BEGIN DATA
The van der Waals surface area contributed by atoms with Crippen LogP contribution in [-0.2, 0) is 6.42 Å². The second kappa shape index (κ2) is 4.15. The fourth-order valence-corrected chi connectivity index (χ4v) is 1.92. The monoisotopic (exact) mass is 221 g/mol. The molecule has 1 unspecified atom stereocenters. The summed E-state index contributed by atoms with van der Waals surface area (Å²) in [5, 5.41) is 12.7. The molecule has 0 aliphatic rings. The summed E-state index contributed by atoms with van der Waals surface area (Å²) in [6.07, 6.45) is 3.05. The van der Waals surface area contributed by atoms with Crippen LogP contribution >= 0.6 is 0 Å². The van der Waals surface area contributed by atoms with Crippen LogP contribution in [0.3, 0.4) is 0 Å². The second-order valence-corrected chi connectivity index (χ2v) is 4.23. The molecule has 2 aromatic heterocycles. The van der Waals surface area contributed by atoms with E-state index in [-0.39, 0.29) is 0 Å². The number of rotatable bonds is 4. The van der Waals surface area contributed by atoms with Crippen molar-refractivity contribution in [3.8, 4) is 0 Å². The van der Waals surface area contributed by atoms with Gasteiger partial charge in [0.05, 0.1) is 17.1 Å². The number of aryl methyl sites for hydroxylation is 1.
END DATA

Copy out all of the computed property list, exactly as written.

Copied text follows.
The van der Waals surface area contributed by atoms with Crippen LogP contribution in [-0.2, 0) is 6.42 Å². The second kappa shape index (κ2) is 4.15. The fourth-order valence-corrected chi connectivity index (χ4v) is 1.92. The monoisotopic (exact) mass is 221 g/mol. The molecule has 1 unspecified atom stereocenters. The summed E-state index contributed by atoms with van der Waals surface area (Å²) in [5, 5.41) is 12.7. The molecule has 0 aliphatic rings. The summed E-state index contributed by atoms with van der Waals surface area (Å²) in [6.07, 6.45) is 3.05. The van der Waals surface area contributed by atoms with Crippen LogP contribution >= 0.6 is 0 Å². The van der Waals surface area contributed by atoms with Crippen LogP contribution in [0.3, 0.4) is 0 Å². The second-order valence-corrected chi connectivity index (χ2v) is 4.23. The molecule has 2 aromatic heterocycles. The van der Waals surface area contributed by atoms with E-state index in [-0.39, 0.29) is 0 Å². The number of rotatable bonds is 4. The van der Waals surface area contributed by atoms with Crippen molar-refractivity contribution in [3.8, 4) is 0 Å². The van der Waals surface area contributed by atoms with Gasteiger partial charge in [0.05, 0.1) is 17.1 Å². The number of aryl methyl sites for hydroxylation is 1.